How High Blood Pressure Affects Cat’s Health


How High Blood Pressure Affects Cat’s Health


Unlike humans, cats cannot develop high blood pressure as a result of stress. They can have high blood pressure, but only as a byproduct of some other disease such as renal failure, heart disease or hyperthyroidism. Thus, hypertension in cats can appear only as a secondary problem. However, it does not mean that hypertension is less dangerous than in humans. On the contrary, it is more dangerous because it is difficult to discover in time. In older cats, high blood pressure is not a rare phenomenon and therefore, it is important to check regularly blood pressure in older cats. Veterinarians recommend regular high blood pressure check-up twice a year for cats that are more than seven years old. To learn how high blood pressure can affect the health of our cats if it remains undetected, the article “Hypertension (High Blood Pressure) in Cats” describes the common effects of neglected hypertension in cats.

How High Blood Pressure Affects Cat’s Health

Eyes: Swelling and bleeding into the eyes can result in blindness. Detachment of the retina can also occur and cause blindness.

Kidneys: The kidneys act as filters to rid the body of wastes. Over time, high blood pressure can narrow and thicken the blood vessels of the kidneys. The kidneys filter less fluid, and waste builds up in the blood. The kidneys may fail altogether.

Arteries: Over time, the arteries may harden, this, in turn, causes the heart and kidneys to work harder. Brain: High pressure can cause a break in a weakened blood vessel, which then bleeds in the brain. This can cause a seizures, stroke or coma. If a blood clot blocks one of the narrowed arteries, it can also cause a stroke.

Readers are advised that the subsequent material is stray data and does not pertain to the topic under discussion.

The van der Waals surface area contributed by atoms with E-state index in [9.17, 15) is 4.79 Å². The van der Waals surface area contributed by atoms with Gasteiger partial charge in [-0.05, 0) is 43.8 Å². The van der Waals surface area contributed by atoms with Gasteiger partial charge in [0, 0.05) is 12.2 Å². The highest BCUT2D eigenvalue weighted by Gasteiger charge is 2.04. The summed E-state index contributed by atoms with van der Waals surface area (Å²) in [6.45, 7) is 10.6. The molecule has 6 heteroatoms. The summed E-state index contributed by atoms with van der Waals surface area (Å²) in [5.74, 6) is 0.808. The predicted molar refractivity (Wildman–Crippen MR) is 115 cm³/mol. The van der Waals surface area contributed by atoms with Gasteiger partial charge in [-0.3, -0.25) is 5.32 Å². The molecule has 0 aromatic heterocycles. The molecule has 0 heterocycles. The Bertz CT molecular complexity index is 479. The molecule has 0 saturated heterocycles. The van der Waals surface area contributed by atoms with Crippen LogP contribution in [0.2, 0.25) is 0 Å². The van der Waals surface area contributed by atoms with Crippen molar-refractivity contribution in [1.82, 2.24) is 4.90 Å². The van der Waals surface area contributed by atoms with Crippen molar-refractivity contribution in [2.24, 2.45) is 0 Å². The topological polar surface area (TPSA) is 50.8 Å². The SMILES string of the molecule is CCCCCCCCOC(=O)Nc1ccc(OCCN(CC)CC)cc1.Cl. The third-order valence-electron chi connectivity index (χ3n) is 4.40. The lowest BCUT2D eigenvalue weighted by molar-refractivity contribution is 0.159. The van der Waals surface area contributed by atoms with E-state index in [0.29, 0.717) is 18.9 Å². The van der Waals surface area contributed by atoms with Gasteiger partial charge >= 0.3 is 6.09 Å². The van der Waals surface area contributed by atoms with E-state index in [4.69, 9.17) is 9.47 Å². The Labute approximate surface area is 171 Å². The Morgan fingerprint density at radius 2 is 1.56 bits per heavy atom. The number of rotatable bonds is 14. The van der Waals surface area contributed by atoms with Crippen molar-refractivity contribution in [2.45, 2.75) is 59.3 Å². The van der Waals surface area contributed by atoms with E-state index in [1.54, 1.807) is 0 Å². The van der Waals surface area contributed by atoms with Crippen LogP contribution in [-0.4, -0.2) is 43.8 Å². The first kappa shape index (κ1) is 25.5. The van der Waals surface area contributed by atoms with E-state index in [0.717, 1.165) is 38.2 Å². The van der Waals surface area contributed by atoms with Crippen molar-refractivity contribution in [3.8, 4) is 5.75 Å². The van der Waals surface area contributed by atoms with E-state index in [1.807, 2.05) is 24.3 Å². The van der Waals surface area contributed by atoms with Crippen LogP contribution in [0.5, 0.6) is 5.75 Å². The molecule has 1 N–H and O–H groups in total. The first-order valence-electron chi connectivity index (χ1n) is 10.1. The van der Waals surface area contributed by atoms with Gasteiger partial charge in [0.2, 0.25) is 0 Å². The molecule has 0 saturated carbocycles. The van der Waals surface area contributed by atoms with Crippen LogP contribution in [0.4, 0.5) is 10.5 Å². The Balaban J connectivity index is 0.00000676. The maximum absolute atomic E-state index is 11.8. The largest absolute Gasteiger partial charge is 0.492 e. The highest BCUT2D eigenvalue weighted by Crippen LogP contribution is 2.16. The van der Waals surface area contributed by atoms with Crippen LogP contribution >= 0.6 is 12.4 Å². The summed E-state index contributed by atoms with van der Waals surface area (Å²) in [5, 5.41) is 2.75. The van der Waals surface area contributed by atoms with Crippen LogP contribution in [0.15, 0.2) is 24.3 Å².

Heart: The heart has to pump harder and over time this can cause the heart muscle to become enlarged and thickening of the left ventricle, and increase the risks of developing congestive heart failure.

Symptoms of hypertension in cats are hard to acknowledge, and many cats are diagnosed with hypertension and the primary illness when it is too late. The only signs we can spot in cats with high blood pressure are their behavior. If a cat appears lethargic, withdrawn and disinterested in regular activities, it can be a sign that the cat suffers from hypertension. When detected early, it will not do a lot of damage to a cat’s inner organs. The cats, which too long have hypertension, can experience problems with arteries, hearts, eyes, kidneys and nervous system. To prevent them from developing hyperthyroidism, we should observe their behavior carefully and do regular checkups, especially when our cat gets old.

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